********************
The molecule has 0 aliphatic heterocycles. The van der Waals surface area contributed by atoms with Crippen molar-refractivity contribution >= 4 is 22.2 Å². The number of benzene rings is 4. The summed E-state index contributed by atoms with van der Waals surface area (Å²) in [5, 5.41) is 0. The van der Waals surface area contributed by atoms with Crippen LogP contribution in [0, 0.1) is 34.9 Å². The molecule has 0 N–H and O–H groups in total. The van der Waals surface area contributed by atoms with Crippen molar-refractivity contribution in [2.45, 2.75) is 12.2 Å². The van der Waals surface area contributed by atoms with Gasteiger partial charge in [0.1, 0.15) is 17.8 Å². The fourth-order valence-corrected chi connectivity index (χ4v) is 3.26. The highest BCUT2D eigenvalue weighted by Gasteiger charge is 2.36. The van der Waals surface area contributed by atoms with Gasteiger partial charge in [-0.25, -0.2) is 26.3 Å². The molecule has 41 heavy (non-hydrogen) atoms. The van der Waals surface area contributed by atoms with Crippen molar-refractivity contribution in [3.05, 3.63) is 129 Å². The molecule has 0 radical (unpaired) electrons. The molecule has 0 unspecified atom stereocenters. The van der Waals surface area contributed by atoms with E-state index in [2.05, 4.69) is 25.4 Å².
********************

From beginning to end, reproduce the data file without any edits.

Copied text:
The molecule has 0 aliphatic heterocycles. The van der Waals surface area contributed by atoms with Crippen molar-refractivity contribution >= 4 is 22.2 Å². The number of benzene rings is 4. The summed E-state index contributed by atoms with van der Waals surface area (Å²) in [5, 5.41) is 0. The van der Waals surface area contributed by atoms with Crippen LogP contribution in [0, 0.1) is 34.9 Å². The molecule has 0 N–H and O–H groups in total. The van der Waals surface area contributed by atoms with Crippen molar-refractivity contribution in [2.45, 2.75) is 12.2 Å². The van der Waals surface area contributed by atoms with Gasteiger partial charge in [0.1, 0.15) is 17.8 Å². The fourth-order valence-corrected chi connectivity index (χ4v) is 3.26. The highest BCUT2D eigenvalue weighted by Gasteiger charge is 2.36. The van der Waals surface area contributed by atoms with Gasteiger partial charge in [-0.25, -0.2) is 26.3 Å². The molecule has 41 heavy (non-hydrogen) atoms. The van der Waals surface area contributed by atoms with Crippen molar-refractivity contribution in [3.05, 3.63) is 129 Å². The molecule has 0 radical (unpaired) electrons. The molecule has 0 unspecified atom stereocenters. The van der Waals surface area contributed by atoms with E-state index in [2.05, 4.69) is 25.4 Å².